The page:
for an Unpredictable Life How I Survived Sister Renata and My Crazy Mother, and
Still Came out Smiling (with Great Hair)
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by Rosie Perez
Hardcover: 336 pages
Publisher: Crown Archetype (February 25, 2014)
Product Dimensions: 9.7 x 6.4 x 1.2 inches
Book Review by Kam Williams
“I hated the fact that my mother was crazy. I wanted her to be normal. Even when she acted normal… I was always walking on eggshells, waiting for the insanity to hit. And when it hit, it hit hard and fast—leaving deep emotional and physical scars…
I didn’t really want to write about this story of mine… It so hard to go there… And more important, I was concerned that people would pity me, and I don’t want anyone’s pity. That is not the point…
The point is to get it out, to validate my feelings, to communicate how good it feels to no longer live in fear of what others may think, and to share my journey and move on. I have survived.”
-- Excerpted from the Preface (pages ix-x)
Rosie Perez made a memorable screen debut in 1989 as Tina in Do the Right Thing. Spike Lee had cast the curvaceous Puerto Rican as his girlfriend in the picture after serendipitously spotting her shaking her protuberant derriere onstage in a big booty contest at a nightclub in L.A.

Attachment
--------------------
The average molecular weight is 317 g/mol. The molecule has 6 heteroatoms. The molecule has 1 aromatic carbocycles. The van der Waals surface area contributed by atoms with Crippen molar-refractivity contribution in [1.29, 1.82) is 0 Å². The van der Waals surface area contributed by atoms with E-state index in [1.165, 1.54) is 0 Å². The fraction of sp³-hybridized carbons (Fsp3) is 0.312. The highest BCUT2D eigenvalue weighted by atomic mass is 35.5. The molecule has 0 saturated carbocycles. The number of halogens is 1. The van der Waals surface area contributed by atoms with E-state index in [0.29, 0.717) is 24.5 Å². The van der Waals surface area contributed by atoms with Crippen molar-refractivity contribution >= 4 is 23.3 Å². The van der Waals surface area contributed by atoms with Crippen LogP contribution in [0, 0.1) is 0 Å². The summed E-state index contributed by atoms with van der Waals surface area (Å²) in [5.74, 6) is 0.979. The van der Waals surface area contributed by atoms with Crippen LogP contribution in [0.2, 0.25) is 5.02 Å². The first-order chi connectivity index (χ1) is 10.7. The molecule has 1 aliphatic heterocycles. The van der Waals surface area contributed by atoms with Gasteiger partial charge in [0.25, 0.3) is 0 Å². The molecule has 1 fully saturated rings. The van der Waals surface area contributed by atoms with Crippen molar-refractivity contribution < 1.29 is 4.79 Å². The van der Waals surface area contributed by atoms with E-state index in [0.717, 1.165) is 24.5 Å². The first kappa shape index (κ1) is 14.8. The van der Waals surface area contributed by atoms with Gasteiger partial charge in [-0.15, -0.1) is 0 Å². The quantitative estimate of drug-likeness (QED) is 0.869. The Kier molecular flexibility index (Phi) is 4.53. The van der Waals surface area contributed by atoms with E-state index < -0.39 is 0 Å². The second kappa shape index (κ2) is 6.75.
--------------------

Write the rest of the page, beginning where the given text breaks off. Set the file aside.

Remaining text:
Rosie proceeded to parlay that bit of luck into an enviable career which has included an Academy Award nomination (for Fearless) along with over 50 other acting credits. Who would ever suspect that such an accomplished thespian had to overcome a challenging childhood en route to super stardom?
But she was born in Bushwick, Brooklyn to a schizophrenic single-mom who surrendered custody to a Catholic orphanage while the little girl was still a toddler. At that home in upstate New York, Rosie would be subjected to a host of horrors, including mental and physical abuse from the nuns charged with her care.
Rosie recounts all of the above in Handbook for an Unpredictable Life a heartbreaking, warts-an-all autobiography. The surprisingly-frank book also chronicles her meteoric rise in showbiz, a feat seemingly all the more miraculous, given her humble roots and dysfunctional family structure.
An inspirational memoir by an admirable survivor who has fortunately finally found the peace that had so eluded her for years.
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